Review of 'Hamilton'


After the incredible reviews for the musical coming out of New York I was anxious to get my hands on tickets for Hamilton when it came to London. I was one of the lucky few that has had my wish granted.

Hamilton is the story of Alexander Hamilton, one of the founding fathers of the United States. A colourful character whose energy and outspokenness made him many enemies eventually leading to his death in a duel. After an exposition of Hamilton's life as an orphan in the Caribbean the musical picks up his life during the American Revolution in 1776. In New York Hamilton seeks out politician Aaron Burr and makes friends with three fellow revolutionaries: Abolitionist John Laurens, flamboyant Frenchman Marquis de Lafayette and tailor's apprentice Hercules Mulligan who he amazes with his rhetorical skills (Burr advised him to “talk less, smile more”). General George Washington of the Continental Army enlists Hamilton to not, as he wants, to fight on the front lines but to instead become his aide. Now with the help of the French in the war the Continental Army strike a decisive blow to the British at Yorktown. Following the war Hamilton plays an active role in writing the constitution but gets involved with scandal that threatens his political career.

Sounds pretty dry doesn't it? Yeah, that's what it sounds like but this musical is anything but. The energy of the cast is evident from the moment the musical begins. All songs are rap or high-energy rock which gives the musical a sense of relevance that it might otherwise lack. The performers are all in period costumes but what comes out of their mouths is anything but period. The music is fresh and vibrant as it drives relentlessly on. There is a lot of it here too with only a minimal amount of repetition and then only to repeat certain common themes: “One Shot” (making the most of your time) and “The Room Where it Happens” (decisions being made behind locked doors). There are a lot of lyrics here though with the works coming thick and extremely fast, perhaps echoing the man himself who was so prolific and talented as a wordsmith. This does mean you have to listen very carefully if you want to follow everything that is going on…though thankfully this is made much easier with the lyrics taking centre state as they are enunciated very clearly by the cast and not drowned out by the live orchestra. Having said that there is so much here that you will doubtless miss large portions of it.

The staging is simple with a single catwalk running along the side and back walls of the stage leaving plenty of open area for the performers to run around and dance on. A revolving stage provides more movement to characters as they walk and run their way through the story.

The performers were incredible. Jamel Westman as Hamilton is incredible - Intense, powerful and moving with a clear and rich voice. Aaron Burr (Giles Terera) provides some narration for the piece coming on at several points to talk directly with the audience providing perspective to the events unfolding on the stage. Despite his slight speech impediment Terera provides stability against the maniacal character of Hamilton and has a tremendous voice to beat with an amazing vocal range. Obioma Ugolala as George Washington is another island of calm amidst the wild Hamilton providing a suitably deep and rich voice.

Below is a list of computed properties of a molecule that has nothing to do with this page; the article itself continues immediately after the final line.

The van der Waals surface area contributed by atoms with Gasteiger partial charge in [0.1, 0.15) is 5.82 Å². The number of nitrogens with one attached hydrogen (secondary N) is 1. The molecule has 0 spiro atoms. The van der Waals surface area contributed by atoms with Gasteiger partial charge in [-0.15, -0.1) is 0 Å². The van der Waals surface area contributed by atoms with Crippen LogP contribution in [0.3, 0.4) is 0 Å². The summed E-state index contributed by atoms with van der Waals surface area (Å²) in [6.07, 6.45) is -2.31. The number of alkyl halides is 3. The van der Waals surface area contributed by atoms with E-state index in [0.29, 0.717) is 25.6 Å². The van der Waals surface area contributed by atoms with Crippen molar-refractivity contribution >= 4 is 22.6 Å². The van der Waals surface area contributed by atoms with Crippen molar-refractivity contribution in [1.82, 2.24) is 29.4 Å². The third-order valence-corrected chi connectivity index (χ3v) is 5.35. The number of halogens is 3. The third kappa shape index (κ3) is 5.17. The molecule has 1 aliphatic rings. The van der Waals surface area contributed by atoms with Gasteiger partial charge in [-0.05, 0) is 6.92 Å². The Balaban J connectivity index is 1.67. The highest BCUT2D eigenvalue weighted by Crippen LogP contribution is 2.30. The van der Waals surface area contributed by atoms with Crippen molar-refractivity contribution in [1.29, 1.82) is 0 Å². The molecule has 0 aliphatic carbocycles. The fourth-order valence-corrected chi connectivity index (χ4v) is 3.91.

Throughout the show there is a sense of fun but only a few laugh-out-loud moments mostly around the character of King George (played by Michael Jibson) whose blatant and exaggerated character is here a subject of ridicule and hilarity (“I will send my ships to kill you as a token of my love” sort of thing). This is a much needed lightener to an otherwise heavy subject matter. Hamilton, I think it is fair to say, was not necessarily a man to love but he is certainly one to admire.

At 2 hours and 45 minutes including a 15 minute interval this is a long show particularly considering the libretto which must be a reasonably hefty novel. The impact of Hamilton reminds me of the effect that Jesus Christ Superstar must have had when it appeared out of the blue on the stage - A dramatic departure from what came before with a voice of contemporary society. In this way Hamilton is something completely different and brings new life, perhaps a new audience, to musical theatre.

Stunning. Amazing.

The ticketing system for Hamilton is quite innovative and may confuse many. In order to avoid ticket scalping (touts) tickets are not issued when you purchase them rather you are issued printed tickets at the door when you present the credit card used during booking. No tickets are issued in advance. This does mean getting into the theatre can take extra time so it is advised to arrive early (the theatre is quite nice so enjoy it!).

Rating: “Nearly perfect, but not quite”

Review Date: 2018-01-24

Victoria Palace Theatre

Location: London (England)

Address: 126 Victoria Street, London SW1E 5EA ENGLAND

Public Transport: TUBE NRLOGO Victoria Station

Telephone: +44 (0) 844 482 5138


Originally opened in 1910 the Victoria Palace was closed in 2016 for extensive restoration including work to the stage and extensive work on the interior. Amazing interiors and spacious (for a theatre), opulent “grand salon” foyers at every level which are not just bars but have a good number of seats. Magnificent mahogany and light oak wood features throughout with an emphasis on creams, golds, and greens.

Acoustically, the sound is amazing even on the “Grand Circle” (Upper Circle) level. Be aware of these names for the different levels: “Royal Circle” is the first balcony and “Grand Circle” (despite the fancy name) is the second at a very steep rake (not recommended for those with vertigo). Seats there are also very crowded together with very little legroom.